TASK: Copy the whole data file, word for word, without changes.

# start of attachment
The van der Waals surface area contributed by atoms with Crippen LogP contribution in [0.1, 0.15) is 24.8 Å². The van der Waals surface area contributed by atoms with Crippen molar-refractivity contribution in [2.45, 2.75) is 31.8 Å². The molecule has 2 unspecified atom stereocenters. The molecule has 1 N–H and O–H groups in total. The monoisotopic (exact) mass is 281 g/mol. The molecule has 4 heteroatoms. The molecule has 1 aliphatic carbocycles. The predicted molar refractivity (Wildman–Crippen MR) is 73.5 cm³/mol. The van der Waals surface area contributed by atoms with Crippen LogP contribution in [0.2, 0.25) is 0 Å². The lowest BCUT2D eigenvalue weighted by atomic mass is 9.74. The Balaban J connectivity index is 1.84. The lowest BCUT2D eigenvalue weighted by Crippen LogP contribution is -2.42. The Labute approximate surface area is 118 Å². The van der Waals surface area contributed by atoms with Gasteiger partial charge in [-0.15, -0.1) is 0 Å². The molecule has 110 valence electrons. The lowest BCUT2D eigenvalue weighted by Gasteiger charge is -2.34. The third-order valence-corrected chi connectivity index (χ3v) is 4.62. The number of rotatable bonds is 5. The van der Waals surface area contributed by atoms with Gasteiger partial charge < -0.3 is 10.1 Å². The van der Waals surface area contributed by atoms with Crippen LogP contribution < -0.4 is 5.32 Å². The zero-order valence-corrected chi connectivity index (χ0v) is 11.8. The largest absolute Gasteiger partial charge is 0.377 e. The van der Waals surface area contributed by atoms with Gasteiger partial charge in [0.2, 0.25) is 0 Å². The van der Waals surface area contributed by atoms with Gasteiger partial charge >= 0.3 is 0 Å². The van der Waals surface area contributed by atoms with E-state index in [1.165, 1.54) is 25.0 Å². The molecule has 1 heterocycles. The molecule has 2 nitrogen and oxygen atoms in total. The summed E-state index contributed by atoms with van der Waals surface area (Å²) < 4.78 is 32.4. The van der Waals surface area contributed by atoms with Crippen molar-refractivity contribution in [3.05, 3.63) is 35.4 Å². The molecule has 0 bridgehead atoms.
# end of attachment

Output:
The van der Waals surface area contributed by atoms with Crippen LogP contribution in [0.1, 0.15) is 24.8 Å². The van der Waals surface area contributed by atoms with Crippen molar-refractivity contribution in [2.45, 2.75) is 31.8 Å². The molecule has 2 unspecified atom stereocenters. The molecule has 1 N–H and O–H groups in total. The monoisotopic (exact) mass is 281 g/mol. The molecule has 4 heteroatoms. The molecule has 1 aliphatic carbocycles. The predicted molar refractivity (Wildman–Crippen MR) is 73.5 cm³/mol. The van der Waals surface area contributed by atoms with Crippen LogP contribution in [0.2, 0.25) is 0 Å². The lowest BCUT2D eigenvalue weighted by atomic mass is 9.74. The Balaban J connectivity index is 1.84. The lowest BCUT2D eigenvalue weighted by Crippen LogP contribution is -2.42. The Labute approximate surface area is 118 Å². The van der Waals surface area contributed by atoms with Gasteiger partial charge in [-0.15, -0.1) is 0 Å². The molecule has 110 valence electrons. The lowest BCUT2D eigenvalue weighted by Gasteiger charge is -2.34. The third-order valence-corrected chi connectivity index (χ3v) is 4.62. The number of rotatable bonds is 5. The van der Waals surface area contributed by atoms with Gasteiger partial charge < -0.3 is 10.1 Å². The van der Waals surface area contributed by atoms with Crippen LogP contribution < -0.4 is 5.32 Å². The zero-order valence-corrected chi connectivity index (χ0v) is 11.8. The largest absolute Gasteiger partial charge is 0.377 e. The van der Waals surface area contributed by atoms with Gasteiger partial charge in [0.2, 0.25) is 0 Å². The van der Waals surface area contributed by atoms with Gasteiger partial charge >= 0.3 is 0 Å². The van der Waals surface area contributed by atoms with E-state index in [1.165, 1.54) is 25.0 Å². The molecule has 1 heterocycles. The molecule has 2 nitrogen and oxygen atoms in total. The summed E-state index contributed by atoms with van der Waals surface area (Å²) < 4.78 is 32.4. The van der Waals surface area contributed by atoms with Crippen molar-refractivity contribution in [3.05, 3.63) is 35.4 Å². The molecule has 0 bridgehead atoms.